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Post by Pat Holscher » Thu Aug 16, 2012 8:27 pm

The next series of photographs is from the 1870s and later, when adobe buildings began to come in. I probably should have posted photos of these with the reconstructed buildings, but these ones are originals. The adobe is apparently covered by the wooden clapboards.

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Post by Pat Holscher » Thu Aug 16, 2012 8:32 pm

Adobe structures were apparently a hit, as more were built in the 1880s.

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One of these structures is open to the public. Rick and I were discussing the construction of period buildings, in terms of the interior temperature, in the Ft. Rirchardson thread ( viewtopic.php?f=3&t=11562 ). This building is an example of what we were discussing, as on the day I visited it the front and side doors were open and a stout breeze was passing through it, even though it was not windy outside.
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Post by Pat Holscher » Thu Aug 16, 2012 8:39 pm

The current appearance of the parade ground partially dates from the 1890s, and partially from the 20th Century. The flag staff is from the 1890s.

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Post by Pat Holscher » Thu Aug 16, 2012 8:41 pm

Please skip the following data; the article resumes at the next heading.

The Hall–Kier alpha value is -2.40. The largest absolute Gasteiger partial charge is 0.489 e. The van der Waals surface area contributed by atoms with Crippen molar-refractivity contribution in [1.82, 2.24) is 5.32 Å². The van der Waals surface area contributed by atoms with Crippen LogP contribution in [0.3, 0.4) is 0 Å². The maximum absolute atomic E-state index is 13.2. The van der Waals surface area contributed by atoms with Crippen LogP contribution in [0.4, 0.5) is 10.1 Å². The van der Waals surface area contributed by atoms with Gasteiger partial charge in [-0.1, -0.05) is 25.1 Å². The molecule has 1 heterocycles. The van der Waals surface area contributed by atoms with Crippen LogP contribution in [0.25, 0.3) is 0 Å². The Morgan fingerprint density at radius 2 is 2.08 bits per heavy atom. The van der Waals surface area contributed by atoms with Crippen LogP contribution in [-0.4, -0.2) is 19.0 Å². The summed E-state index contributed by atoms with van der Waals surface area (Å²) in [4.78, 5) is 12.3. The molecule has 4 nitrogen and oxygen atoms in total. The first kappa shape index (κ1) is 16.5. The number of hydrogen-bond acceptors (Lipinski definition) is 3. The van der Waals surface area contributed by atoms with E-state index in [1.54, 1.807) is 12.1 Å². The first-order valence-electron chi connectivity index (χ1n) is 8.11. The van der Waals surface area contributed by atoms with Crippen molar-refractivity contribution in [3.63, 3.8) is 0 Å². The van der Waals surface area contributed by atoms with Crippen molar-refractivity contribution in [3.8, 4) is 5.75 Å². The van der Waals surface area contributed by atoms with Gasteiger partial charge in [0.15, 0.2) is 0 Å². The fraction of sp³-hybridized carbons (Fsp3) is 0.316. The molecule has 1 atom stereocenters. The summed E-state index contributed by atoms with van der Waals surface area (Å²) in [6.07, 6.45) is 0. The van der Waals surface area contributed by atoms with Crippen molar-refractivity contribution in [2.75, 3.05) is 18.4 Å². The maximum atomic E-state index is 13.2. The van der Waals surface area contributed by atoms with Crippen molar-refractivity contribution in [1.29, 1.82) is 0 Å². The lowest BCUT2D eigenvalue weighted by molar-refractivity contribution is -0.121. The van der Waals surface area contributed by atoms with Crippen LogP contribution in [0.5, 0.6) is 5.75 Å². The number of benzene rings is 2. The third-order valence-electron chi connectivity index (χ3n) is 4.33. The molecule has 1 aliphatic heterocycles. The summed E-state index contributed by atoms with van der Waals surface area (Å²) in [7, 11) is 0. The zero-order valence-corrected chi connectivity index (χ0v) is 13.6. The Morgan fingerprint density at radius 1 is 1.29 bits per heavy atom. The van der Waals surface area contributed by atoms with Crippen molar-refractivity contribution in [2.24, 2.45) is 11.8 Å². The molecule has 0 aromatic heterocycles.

Parade Ground.

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Post by Pat Holscher » Fri Aug 17, 2012 7:42 am

Note that item on the sign about the flagstaff that mules took it down at one time.

Must be one of the many hazards of being a Remount station.
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Post by Pat Holscher » Sat Aug 18, 2012 7:05 am

And these are the buildings from the 20th Century. As we know, the post would not only continue on as an Army post, but would became one of the Army's major Remount centers following World War One.

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Flagstaff and the post HQ, now a museum, from this period.

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Enlisted barracks. There were once 15 of these structures on the post, this is the only remaining one. Today, it's a hotel.

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Veterinary hospital.

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These monuments are near the highway, behind the post HQ.

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Post by Pat Holscher » Sat Aug 18, 2012 7:08 am